The Molecular Parasitology and Vector Biology Symposium, organized by UGA’s Center for Tropical and Emerging Global Diseases (CTEGD), is a leading regional scientific conference held each spring. The symposium provides an opportunity for researchers in the fields of parasitology and vector biology to present their work to colleagues from The University of Georgia and other institutions in Georgia, Florida, Alabama, Tennessee and South Carolina.
On April 28 and 29, we celebrated the 25th year of the symposium. The symposium was expanded to two days in order to accommodate a special delegation of Japanese investigators and a reception.
This year’s symposium had a record 150 attendees from institutions such as The University of Tennessee-Knoxville, University of South Florida, Wake Forest University and University of Virginia. The two day event featured 26 speakers, 2 keynote addresses, and 31 poster presentations. You can view the abstract book here.
The Japanese delegation represented such institutions as Proteo-Science Center at Ehime University, National Institute of Infectious Diseases, National Center for Global Health and Medicine, Nagasaki University and The University of Tokyo. During the symposium, they provided a number of talks that focused on malaria vaccine research, Entamoeba histolytica, and Trypanosoma brucei (which causes African sleeping sickness) drug development.
Takafumi Tsuboi is the director of the Proteo-Science Center at Ehime University, Japan. He was the keynote speaker on Wednesday, April 29. Dr. Tsuboi’s research focuses on development of a malaria vaccine using cutting edge wheat germ cell-free protein synthesis (WGCFS) technology. His talk focused on WGCFS as an innovative technology for post-genome malaria vaccine research.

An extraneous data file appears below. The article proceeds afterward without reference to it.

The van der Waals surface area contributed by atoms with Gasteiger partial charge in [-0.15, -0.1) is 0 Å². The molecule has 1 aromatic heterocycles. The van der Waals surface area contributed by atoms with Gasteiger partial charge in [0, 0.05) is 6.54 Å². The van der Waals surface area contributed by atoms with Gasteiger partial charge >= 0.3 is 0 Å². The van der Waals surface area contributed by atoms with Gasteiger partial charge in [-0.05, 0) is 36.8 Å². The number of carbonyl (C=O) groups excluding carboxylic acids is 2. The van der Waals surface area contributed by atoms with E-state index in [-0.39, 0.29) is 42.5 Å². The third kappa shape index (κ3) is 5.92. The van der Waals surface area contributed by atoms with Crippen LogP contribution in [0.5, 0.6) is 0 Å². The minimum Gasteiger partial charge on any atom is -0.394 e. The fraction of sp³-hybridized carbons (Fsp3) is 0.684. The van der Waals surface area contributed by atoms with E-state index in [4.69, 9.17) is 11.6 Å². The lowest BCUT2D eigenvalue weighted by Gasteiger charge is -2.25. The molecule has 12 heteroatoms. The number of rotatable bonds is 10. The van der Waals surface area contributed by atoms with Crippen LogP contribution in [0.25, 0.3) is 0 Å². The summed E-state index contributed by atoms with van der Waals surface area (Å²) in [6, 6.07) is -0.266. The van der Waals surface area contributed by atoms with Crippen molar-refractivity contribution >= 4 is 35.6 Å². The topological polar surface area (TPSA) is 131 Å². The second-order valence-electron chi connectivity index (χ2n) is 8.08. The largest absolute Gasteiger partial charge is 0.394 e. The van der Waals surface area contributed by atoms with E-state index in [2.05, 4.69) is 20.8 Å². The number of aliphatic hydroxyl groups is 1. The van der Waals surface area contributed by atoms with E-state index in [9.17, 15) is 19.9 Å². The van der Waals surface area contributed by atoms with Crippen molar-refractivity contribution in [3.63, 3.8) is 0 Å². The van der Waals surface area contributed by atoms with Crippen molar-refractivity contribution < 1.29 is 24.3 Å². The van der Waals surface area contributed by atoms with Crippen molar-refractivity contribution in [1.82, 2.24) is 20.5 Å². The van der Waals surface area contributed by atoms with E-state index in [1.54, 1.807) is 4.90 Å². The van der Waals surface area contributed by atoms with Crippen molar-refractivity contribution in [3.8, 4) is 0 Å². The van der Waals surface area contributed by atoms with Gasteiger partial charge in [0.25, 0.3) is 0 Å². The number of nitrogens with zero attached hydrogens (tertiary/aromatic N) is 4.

James Kazura professor of international health, medicine and pathology at Case Western Reserve University School of Medicine, was the keynote speaker on Tuesday, April 28. Dr. Kazura’s research focuses on advancing fundamental knowledge of the mechanisms underlying susceptibility to infection and the pathogenesis of disease due to malaria and chronic worm infections endemic in tropical areas. The ultimate goal is to use this knowledge to develop preventative and interventional strategies that are culturally appropriate and cost effective.
In addition to research, Dr. Kazura has been active in promoting tropical medicine as a scholarly and scientific discipline through participation on numerous NIH and WHO committees and other venues such as editorial service on major tropical disease journals. he is highly committed to the training and education of junior colleagues from the United States and developing countries through NIAID training grants and Fogarty International Center sponsored training grants awards in collaboration with colleagues from Kenya and Papua New Guinea.
James Kazura is also the director of the Center for Global Health and Diseases and director for International Affairs in Health Sciences. His talk was about the paradoxes on the road to malaria elimination.
If you would like to receive notices about next year’s symposium, please sign up to our mailing list.